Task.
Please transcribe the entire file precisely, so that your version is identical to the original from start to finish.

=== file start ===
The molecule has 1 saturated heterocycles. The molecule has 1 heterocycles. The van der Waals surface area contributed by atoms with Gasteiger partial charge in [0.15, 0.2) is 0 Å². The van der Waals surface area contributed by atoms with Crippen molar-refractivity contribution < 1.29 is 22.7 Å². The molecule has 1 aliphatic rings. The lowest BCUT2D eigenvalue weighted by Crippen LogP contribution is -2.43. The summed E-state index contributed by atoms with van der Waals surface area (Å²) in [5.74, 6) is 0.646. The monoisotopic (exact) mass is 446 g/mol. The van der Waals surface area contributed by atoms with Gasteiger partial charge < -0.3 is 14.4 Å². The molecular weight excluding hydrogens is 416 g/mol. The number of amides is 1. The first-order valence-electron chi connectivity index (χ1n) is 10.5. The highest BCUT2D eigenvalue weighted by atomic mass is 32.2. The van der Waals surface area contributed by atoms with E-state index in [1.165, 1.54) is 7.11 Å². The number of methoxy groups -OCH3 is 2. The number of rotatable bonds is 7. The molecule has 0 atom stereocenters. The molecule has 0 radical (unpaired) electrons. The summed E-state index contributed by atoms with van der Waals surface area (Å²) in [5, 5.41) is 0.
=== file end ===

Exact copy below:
The molecule has 1 saturated heterocycles. The molecule has 1 heterocycles. The van der Waals surface area contributed by atoms with Gasteiger partial charge in [0.15, 0.2) is 0 Å². The van der Waals surface area contributed by atoms with Crippen molar-refractivity contribution < 1.29 is 22.7 Å². The molecule has 1 aliphatic rings. The lowest BCUT2D eigenvalue weighted by Crippen LogP contribution is -2.43. The summed E-state index contributed by atoms with van der Waals surface area (Å²) in [5.74, 6) is 0.646. The monoisotopic (exact) mass is 446 g/mol. The van der Waals surface area contributed by atoms with Gasteiger partial charge < -0.3 is 14.4 Å². The molecular weight excluding hydrogens is 416 g/mol. The number of amides is 1. The first-order valence-electron chi connectivity index (χ1n) is 10.5. The highest BCUT2D eigenvalue weighted by atomic mass is 32.2. The van der Waals surface area contributed by atoms with E-state index in [1.165, 1.54) is 7.11 Å². The number of methoxy groups -OCH3 is 2. The number of rotatable bonds is 7. The molecule has 0 atom stereocenters. The molecule has 0 radical (unpaired) electrons. The summed E-state index contributed by atoms with van der Waals surface area (Å²) in [5, 5.41) is 0.